I have always felt scarred in some way, and when I came to her, I felt a profound recognition in her scar.
Nowadays, trendier issues have moved to the fore, but the scar remains, unhealed.
And Hagel was changed, in large measure, because he bore within him intellectual (and physical) scar tissue from Vietnam.
late 14c., from Old French escare "scab" (Modern French escarre), from Late Latin eschara, from Greek eskhara "scab formed after a burn," literally "hearth, fireplace," of unknown origin. English sense probably influenced by Middle English skar (late 14c.) "crack, cut, incision," from Old Norse skarð, related to score (n.). Figurative sense attested from 1580s.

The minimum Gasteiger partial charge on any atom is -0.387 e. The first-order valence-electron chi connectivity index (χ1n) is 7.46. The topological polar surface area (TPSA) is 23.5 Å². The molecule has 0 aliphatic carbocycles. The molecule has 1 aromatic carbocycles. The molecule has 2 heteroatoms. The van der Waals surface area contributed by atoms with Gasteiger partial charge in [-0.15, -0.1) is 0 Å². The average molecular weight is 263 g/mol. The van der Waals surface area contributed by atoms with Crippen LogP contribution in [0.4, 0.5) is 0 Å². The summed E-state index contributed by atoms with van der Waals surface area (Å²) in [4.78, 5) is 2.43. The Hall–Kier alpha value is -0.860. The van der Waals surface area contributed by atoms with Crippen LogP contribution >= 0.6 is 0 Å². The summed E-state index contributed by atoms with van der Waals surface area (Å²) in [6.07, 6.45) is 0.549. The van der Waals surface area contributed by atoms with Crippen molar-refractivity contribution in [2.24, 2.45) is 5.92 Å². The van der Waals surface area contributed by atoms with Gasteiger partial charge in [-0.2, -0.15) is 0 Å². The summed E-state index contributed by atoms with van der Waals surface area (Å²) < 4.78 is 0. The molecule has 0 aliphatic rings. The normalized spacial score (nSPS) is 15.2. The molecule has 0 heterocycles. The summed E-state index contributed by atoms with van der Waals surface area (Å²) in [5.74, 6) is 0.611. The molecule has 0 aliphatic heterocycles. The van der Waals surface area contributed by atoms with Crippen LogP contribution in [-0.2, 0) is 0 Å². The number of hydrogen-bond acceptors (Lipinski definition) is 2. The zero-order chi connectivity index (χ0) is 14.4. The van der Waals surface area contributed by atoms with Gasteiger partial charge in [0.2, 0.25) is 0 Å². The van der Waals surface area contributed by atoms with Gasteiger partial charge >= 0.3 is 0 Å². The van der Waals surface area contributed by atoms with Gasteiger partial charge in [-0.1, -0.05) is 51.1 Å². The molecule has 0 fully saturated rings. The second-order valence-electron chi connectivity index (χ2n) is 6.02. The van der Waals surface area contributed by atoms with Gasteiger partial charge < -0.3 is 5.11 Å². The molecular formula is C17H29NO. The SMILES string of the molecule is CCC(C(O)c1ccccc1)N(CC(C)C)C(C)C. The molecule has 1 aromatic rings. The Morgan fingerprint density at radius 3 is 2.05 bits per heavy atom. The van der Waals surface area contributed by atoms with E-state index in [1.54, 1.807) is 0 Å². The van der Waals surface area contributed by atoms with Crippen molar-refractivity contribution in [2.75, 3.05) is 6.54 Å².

"bare and broken rocky face of a cliff or mountain," 1670s, earlier "rock, crag" (14c.), perhaps from Old Norse sker "isolated rock or low reef in the sea," from Proto-Germanic *sker- "to cut" (see shear (v.)).
The fibrous tissue that replaces normal tissue destroyed by injury or disease. v. scarred, scar·ring, scars
To mark with a scar or become marked with a scar.
To form scar.